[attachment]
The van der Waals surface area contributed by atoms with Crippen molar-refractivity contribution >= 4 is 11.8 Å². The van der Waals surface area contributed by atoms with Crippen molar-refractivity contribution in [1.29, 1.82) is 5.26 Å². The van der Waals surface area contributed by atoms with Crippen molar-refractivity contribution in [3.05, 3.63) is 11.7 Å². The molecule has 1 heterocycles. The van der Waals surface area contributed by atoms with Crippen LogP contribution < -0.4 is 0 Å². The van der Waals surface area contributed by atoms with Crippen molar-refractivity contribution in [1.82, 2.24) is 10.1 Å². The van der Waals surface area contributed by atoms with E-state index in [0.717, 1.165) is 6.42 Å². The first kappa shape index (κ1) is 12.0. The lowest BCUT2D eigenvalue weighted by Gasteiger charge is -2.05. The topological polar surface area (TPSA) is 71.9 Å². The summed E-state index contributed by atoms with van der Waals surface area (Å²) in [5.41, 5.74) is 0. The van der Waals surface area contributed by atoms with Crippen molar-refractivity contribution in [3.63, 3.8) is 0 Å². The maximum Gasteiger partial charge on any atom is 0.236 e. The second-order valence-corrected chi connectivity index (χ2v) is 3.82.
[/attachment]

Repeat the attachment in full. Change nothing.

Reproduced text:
The van der Waals surface area contributed by atoms with Crippen molar-refractivity contribution >= 4 is 11.8 Å². The van der Waals surface area contributed by atoms with Crippen molar-refractivity contribution in [1.29, 1.82) is 5.26 Å². The van der Waals surface area contributed by atoms with Crippen molar-refractivity contribution in [3.05, 3.63) is 11.7 Å². The molecule has 1 heterocycles. The van der Waals surface area contributed by atoms with Crippen LogP contribution < -0.4 is 0 Å². The van der Waals surface area contributed by atoms with Crippen molar-refractivity contribution in [1.82, 2.24) is 10.1 Å². The van der Waals surface area contributed by atoms with E-state index in [0.717, 1.165) is 6.42 Å². The first kappa shape index (κ1) is 12.0. The lowest BCUT2D eigenvalue weighted by Gasteiger charge is -2.05. The topological polar surface area (TPSA) is 71.9 Å². The summed E-state index contributed by atoms with van der Waals surface area (Å²) in [5.41, 5.74) is 0. The van der Waals surface area contributed by atoms with Crippen molar-refractivity contribution in [3.63, 3.8) is 0 Å². The maximum Gasteiger partial charge on any atom is 0.236 e. The second-order valence-corrected chi connectivity index (χ2v) is 3.82.